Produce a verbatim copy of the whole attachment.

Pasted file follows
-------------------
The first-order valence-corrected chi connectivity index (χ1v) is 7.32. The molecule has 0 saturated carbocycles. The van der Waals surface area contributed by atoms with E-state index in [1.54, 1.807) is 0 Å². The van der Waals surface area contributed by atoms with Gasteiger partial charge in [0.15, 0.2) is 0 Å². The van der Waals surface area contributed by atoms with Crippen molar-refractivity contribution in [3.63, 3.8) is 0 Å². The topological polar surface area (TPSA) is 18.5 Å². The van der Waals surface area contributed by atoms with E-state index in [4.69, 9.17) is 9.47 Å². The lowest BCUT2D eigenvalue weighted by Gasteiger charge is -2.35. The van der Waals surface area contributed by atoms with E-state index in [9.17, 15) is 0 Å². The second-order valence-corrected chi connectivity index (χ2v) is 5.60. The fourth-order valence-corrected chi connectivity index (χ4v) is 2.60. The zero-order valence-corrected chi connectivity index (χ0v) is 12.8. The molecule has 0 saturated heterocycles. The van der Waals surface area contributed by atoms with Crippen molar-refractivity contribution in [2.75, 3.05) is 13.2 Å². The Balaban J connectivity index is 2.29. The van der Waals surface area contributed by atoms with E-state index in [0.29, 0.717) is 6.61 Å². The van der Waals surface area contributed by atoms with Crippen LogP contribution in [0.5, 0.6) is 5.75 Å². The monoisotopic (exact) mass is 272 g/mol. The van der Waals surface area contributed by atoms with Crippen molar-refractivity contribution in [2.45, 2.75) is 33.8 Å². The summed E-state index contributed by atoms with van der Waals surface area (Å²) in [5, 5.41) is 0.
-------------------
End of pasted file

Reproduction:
The first-order valence-corrected chi connectivity index (χ1v) is 7.32. The molecule has 0 saturated carbocycles. The van der Waals surface area contributed by atoms with E-state index in [1.54, 1.807) is 0 Å². The van der Waals surface area contributed by atoms with Gasteiger partial charge in [0.15, 0.2) is 0 Å². The van der Waals surface area contributed by atoms with Crippen molar-refractivity contribution in [3.63, 3.8) is 0 Å². The topological polar surface area (TPSA) is 18.5 Å². The van der Waals surface area contributed by atoms with E-state index in [4.69, 9.17) is 9.47 Å². The lowest BCUT2D eigenvalue weighted by Gasteiger charge is -2.35. The van der Waals surface area contributed by atoms with E-state index in [9.17, 15) is 0 Å². The second-order valence-corrected chi connectivity index (χ2v) is 5.60. The fourth-order valence-corrected chi connectivity index (χ4v) is 2.60. The zero-order valence-corrected chi connectivity index (χ0v) is 12.8. The molecule has 0 saturated heterocycles. The van der Waals surface area contributed by atoms with Crippen molar-refractivity contribution in [2.75, 3.05) is 13.2 Å². The Balaban J connectivity index is 2.29. The van der Waals surface area contributed by atoms with E-state index in [0.29, 0.717) is 6.61 Å². The van der Waals surface area contributed by atoms with Crippen LogP contribution in [0.5, 0.6) is 5.75 Å². The monoisotopic (exact) mass is 272 g/mol. The van der Waals surface area contributed by atoms with Crippen molar-refractivity contribution in [2.45, 2.75) is 33.8 Å². The summed E-state index contributed by atoms with van der Waals surface area (Å²) in [5, 5.41) is 0.